Has ‘Curiosity’ Sniffed Signs of Life? NASA Prepares to Release a Big Mars Discovery

 

          
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NASA's John Grotzinger, principal investigator for the rover mission, announced in an interview with NPR  the Mars' Curiosity rover has made a discovery that "is gonna be one for the history books. This data is … looking really good," he said. Grotzinger told NPR it would be several weeks before NASA would release its discovery. What we doi know is that the discovery was made by SAM, the Sample Analysis at Mars suite of three instruments. The Curiosity chemistry set is equipped to look for compounds of carbon, such as methane, as well as hydrogen, oxygen and nitrogen. These would suggest at least the possibility that life could have once existed there.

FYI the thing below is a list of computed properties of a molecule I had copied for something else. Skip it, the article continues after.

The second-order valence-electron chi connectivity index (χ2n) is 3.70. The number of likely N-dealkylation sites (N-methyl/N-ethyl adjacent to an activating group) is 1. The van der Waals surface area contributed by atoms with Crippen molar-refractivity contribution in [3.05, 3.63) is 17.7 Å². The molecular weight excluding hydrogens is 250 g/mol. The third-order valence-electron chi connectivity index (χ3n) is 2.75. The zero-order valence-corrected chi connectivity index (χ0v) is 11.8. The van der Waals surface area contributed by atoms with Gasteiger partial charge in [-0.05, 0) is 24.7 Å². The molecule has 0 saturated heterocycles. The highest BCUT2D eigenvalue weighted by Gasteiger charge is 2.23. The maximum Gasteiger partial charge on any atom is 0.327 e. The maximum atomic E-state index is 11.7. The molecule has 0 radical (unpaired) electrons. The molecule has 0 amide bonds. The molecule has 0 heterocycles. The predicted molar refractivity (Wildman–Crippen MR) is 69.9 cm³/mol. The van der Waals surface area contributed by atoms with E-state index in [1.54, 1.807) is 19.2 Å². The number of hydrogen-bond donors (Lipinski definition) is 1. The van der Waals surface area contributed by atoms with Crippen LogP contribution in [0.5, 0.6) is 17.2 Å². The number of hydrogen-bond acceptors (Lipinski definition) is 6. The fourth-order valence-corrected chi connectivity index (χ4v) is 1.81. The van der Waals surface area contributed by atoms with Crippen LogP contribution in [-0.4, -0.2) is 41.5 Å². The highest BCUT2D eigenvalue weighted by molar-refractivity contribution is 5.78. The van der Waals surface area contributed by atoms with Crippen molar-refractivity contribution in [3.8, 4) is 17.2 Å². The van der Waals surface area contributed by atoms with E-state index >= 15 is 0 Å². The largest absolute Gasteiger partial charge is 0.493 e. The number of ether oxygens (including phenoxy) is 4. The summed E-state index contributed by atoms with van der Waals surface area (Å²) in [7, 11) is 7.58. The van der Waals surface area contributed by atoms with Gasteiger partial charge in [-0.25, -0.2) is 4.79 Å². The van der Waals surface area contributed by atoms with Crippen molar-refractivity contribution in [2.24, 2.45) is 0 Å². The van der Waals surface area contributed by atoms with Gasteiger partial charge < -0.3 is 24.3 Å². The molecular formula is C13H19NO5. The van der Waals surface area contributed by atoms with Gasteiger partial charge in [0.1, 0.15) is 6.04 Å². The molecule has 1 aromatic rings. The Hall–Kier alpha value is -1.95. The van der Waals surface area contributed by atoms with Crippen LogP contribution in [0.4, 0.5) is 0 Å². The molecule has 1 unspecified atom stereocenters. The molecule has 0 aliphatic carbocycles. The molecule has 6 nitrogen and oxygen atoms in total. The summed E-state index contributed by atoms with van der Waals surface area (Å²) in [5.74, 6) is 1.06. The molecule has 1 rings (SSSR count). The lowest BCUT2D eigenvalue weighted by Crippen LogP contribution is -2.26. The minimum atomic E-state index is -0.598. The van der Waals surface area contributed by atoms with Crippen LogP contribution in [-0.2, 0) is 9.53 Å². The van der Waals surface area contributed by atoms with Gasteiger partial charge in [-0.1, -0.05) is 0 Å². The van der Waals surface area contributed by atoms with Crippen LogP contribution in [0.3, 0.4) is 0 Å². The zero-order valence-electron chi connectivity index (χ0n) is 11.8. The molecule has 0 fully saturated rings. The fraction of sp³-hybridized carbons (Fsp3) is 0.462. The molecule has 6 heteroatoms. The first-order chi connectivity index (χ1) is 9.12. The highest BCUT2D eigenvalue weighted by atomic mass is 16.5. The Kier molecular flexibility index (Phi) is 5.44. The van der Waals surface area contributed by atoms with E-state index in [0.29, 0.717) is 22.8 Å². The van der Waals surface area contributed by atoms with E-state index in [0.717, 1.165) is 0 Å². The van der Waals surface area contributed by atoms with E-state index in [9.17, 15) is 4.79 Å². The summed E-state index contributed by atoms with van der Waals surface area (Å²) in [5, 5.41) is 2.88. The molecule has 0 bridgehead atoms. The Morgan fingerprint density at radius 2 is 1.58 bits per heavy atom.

Scientists have been hoping to detect methane, which would indicate that there were once living things on Mars. And at one point it appeared that SAM had in fact found methane, according to NPR. But an announcement of that news was held up and, in the end, never came out because a second measurement showed no methane.

Over the Thanksgiving holiday, Curiosity's Mast Camera will be used to scout possible routes and targets, the space agency said. Next up: Choose a rock for the first use of the rover's hammering drill, to collect samples of rock powder.

The Daily Galaxy via NASA/JPL and http://m.npr.org/news/front/165513016

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